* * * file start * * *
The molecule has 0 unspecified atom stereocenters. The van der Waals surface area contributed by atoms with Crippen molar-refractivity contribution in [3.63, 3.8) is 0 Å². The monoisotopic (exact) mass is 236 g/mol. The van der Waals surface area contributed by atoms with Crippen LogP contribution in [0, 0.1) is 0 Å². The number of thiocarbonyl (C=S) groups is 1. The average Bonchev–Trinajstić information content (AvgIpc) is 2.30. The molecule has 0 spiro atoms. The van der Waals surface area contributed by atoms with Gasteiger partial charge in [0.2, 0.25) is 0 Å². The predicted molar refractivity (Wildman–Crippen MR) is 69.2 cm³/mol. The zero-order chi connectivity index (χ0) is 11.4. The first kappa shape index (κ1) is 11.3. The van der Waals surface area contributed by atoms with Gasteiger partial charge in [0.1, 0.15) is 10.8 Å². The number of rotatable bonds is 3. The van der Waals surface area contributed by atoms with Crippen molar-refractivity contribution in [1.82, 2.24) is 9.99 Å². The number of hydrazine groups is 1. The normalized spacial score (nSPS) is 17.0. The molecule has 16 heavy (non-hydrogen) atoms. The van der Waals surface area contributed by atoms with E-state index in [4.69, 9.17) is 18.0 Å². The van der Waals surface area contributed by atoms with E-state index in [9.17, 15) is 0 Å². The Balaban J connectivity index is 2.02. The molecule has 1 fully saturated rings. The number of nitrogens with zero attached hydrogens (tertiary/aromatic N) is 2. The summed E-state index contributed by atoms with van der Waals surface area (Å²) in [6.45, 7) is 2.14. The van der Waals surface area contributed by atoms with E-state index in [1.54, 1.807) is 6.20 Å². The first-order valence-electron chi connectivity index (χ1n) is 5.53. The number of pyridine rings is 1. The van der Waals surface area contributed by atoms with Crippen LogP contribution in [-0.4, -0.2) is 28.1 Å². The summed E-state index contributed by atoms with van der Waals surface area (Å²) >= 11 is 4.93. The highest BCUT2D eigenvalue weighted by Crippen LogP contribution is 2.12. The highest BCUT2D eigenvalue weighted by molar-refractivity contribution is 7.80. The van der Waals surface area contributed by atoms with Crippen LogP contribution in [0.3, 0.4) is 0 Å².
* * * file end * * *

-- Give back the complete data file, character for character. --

The molecule has 0 unspecified atom stereocenters. The van der Waals surface area contributed by atoms with Crippen molar-refractivity contribution in [3.63, 3.8) is 0 Å². The monoisotopic (exact) mass is 236 g/mol. The van der Waals surface area contributed by atoms with Crippen LogP contribution in [0, 0.1) is 0 Å². The number of thiocarbonyl (C=S) groups is 1. The average Bonchev–Trinajstić information content (AvgIpc) is 2.30. The molecule has 0 spiro atoms. The van der Waals surface area contributed by atoms with Gasteiger partial charge in [0.2, 0.25) is 0 Å². The predicted molar refractivity (Wildman–Crippen MR) is 69.2 cm³/mol. The zero-order chi connectivity index (χ0) is 11.4. The first kappa shape index (κ1) is 11.3. The van der Waals surface area contributed by atoms with Gasteiger partial charge in [0.1, 0.15) is 10.8 Å². The number of rotatable bonds is 3. The van der Waals surface area contributed by atoms with Crippen molar-refractivity contribution in [1.82, 2.24) is 9.99 Å². The number of hydrazine groups is 1. The normalized spacial score (nSPS) is 17.0. The molecule has 16 heavy (non-hydrogen) atoms. The van der Waals surface area contributed by atoms with E-state index in [4.69, 9.17) is 18.0 Å². The van der Waals surface area contributed by atoms with E-state index in [9.17, 15) is 0 Å². The Balaban J connectivity index is 2.02. The molecule has 1 fully saturated rings. The number of nitrogens with zero attached hydrogens (tertiary/aromatic N) is 2. The summed E-state index contributed by atoms with van der Waals surface area (Å²) in [6.45, 7) is 2.14. The van der Waals surface area contributed by atoms with E-state index in [1.54, 1.807) is 6.20 Å². The first-order valence-electron chi connectivity index (χ1n) is 5.53. The number of pyridine rings is 1. The van der Waals surface area contributed by atoms with Crippen LogP contribution in [-0.4, -0.2) is 28.1 Å². The summed E-state index contributed by atoms with van der Waals surface area (Å²) >= 11 is 4.93. The highest BCUT2D eigenvalue weighted by Crippen LogP contribution is 2.12. The highest BCUT2D eigenvalue weighted by molar-refractivity contribution is 7.80. The van der Waals surface area contributed by atoms with Crippen LogP contribution in [0.3, 0.4) is 0 Å².